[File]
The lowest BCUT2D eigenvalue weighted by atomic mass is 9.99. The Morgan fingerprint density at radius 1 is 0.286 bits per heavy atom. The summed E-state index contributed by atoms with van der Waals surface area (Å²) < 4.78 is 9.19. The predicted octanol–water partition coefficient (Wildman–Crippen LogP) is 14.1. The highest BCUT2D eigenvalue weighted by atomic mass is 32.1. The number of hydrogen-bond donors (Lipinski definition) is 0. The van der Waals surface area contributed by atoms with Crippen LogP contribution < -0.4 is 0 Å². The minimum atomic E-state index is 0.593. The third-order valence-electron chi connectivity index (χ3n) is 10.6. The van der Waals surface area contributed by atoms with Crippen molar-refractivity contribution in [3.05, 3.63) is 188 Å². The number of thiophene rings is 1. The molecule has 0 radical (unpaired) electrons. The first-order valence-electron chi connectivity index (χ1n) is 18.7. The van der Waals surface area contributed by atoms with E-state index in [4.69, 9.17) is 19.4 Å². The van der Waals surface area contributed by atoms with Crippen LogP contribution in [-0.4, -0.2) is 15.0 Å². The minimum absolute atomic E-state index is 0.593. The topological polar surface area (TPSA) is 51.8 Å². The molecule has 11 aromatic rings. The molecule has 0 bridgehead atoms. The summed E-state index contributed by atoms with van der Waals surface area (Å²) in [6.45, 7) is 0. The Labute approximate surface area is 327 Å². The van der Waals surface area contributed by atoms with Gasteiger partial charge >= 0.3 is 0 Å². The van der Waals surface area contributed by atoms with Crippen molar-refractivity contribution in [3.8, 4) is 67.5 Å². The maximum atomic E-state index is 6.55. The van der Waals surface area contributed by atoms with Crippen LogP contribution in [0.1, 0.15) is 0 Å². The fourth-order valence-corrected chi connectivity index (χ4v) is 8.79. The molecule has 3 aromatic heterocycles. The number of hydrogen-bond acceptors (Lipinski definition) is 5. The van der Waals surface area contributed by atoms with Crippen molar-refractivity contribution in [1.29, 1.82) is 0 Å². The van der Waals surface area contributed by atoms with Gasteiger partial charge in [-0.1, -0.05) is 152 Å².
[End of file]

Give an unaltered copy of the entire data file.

The lowest BCUT2D eigenvalue weighted by atomic mass is 9.99. The Morgan fingerprint density at radius 1 is 0.286 bits per heavy atom. The summed E-state index contributed by atoms with van der Waals surface area (Å²) < 4.78 is 9.19. The predicted octanol–water partition coefficient (Wildman–Crippen LogP) is 14.1. The highest BCUT2D eigenvalue weighted by atomic mass is 32.1. The number of hydrogen-bond donors (Lipinski definition) is 0. The van der Waals surface area contributed by atoms with Crippen LogP contribution < -0.4 is 0 Å². The minimum atomic E-state index is 0.593. The third-order valence-electron chi connectivity index (χ3n) is 10.6. The van der Waals surface area contributed by atoms with Crippen molar-refractivity contribution in [3.05, 3.63) is 188 Å². The number of thiophene rings is 1. The molecule has 0 radical (unpaired) electrons. The first-order valence-electron chi connectivity index (χ1n) is 18.7. The van der Waals surface area contributed by atoms with E-state index in [4.69, 9.17) is 19.4 Å². The van der Waals surface area contributed by atoms with Crippen LogP contribution in [-0.4, -0.2) is 15.0 Å². The minimum absolute atomic E-state index is 0.593. The topological polar surface area (TPSA) is 51.8 Å². The molecule has 11 aromatic rings. The molecule has 0 bridgehead atoms. The summed E-state index contributed by atoms with van der Waals surface area (Å²) in [6.45, 7) is 0. The Labute approximate surface area is 327 Å². The van der Waals surface area contributed by atoms with Gasteiger partial charge >= 0.3 is 0 Å². The van der Waals surface area contributed by atoms with Crippen molar-refractivity contribution in [3.8, 4) is 67.5 Å². The maximum atomic E-state index is 6.55. The van der Waals surface area contributed by atoms with Crippen LogP contribution in [0.1, 0.15) is 0 Å². The fourth-order valence-corrected chi connectivity index (χ4v) is 8.79. The molecule has 3 aromatic heterocycles. The number of hydrogen-bond acceptors (Lipinski definition) is 5. The van der Waals surface area contributed by atoms with Crippen molar-refractivity contribution in [1.29, 1.82) is 0 Å². The van der Waals surface area contributed by atoms with Gasteiger partial charge in [-0.1, -0.05) is 152 Å².